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Articles - Email Marketing - March 4, 2020

Updated: The Art of the Steal: Business Email Compromise

Just when you thought it was safe to go back in the [email] water… Phishing gets serious. Of course, you should never let your guard down on phishing and spoofing, but there’s a bigger shark in the water now; one that impersonates important people within an organization. This new type of scam is referred to as Business Email Compromise, or “BEC.” These emails use similar tactics to phishing but are much more targeted, and directed at a specific individual or a small group or individuals. They prey on the fact most people will not question a company executive or a vendor making changes to their systems.

Let’s put ourselves in the shoes of a scammer. Where do you want to spend your time when you’re working? You’ll likely say, “On things that will produce the best value for the effort.  Phishing a consumer might net a few hundred to a couple thousand dollars at a time. Why not look at a different target with much deeper pockets? In 2019, the FBI released a report stating “In 2019, the IC3 received 23,775 Business Email Compromise (BEC) / Email Account Compromise (EAC) complaints with adjusted losses of over $1.7 billion.”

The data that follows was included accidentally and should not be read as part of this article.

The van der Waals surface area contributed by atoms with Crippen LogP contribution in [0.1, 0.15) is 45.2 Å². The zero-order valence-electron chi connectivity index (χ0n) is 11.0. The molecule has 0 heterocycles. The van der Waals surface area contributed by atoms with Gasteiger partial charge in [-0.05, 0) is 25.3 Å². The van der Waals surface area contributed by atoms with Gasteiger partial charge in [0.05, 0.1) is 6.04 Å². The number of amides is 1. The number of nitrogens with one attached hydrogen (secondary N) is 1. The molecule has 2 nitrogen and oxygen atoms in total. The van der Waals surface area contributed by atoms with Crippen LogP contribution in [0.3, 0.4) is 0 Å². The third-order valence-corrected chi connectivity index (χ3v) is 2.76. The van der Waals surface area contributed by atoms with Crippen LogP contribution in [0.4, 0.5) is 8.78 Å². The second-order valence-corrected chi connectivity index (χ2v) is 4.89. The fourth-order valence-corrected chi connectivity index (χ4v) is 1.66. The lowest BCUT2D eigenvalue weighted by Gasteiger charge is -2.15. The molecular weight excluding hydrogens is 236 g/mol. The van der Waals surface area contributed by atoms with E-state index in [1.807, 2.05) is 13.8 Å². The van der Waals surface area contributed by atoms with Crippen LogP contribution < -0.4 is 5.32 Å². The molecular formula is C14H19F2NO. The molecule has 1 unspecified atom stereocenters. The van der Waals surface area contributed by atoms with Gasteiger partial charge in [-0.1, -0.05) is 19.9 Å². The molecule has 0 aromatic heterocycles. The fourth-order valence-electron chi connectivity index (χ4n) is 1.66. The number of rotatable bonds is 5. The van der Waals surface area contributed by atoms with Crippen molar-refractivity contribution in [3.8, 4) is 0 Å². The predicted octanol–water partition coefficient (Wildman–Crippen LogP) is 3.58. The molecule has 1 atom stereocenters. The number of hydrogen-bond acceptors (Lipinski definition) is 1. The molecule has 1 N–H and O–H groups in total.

There are several variations of BEC fraud to consider, but they all operate with similar tactics and targets:

  1. Someone poses as a company’s executive and instructs staff to make a wire transfer into the fraudulent account.
  2. Fraudster poses as an IT services department at a financial institution saying they want to make a test transfer, resulting in an actual transfer.
  3. Fraudsters claim to be a corporate supplier and ask for outstanding invoices to be paid into a different bank account than usual.
  4. Employees click on links within phishing emails containing malware, providing credentials to make transfers on their own.

How do BEC scams work?..

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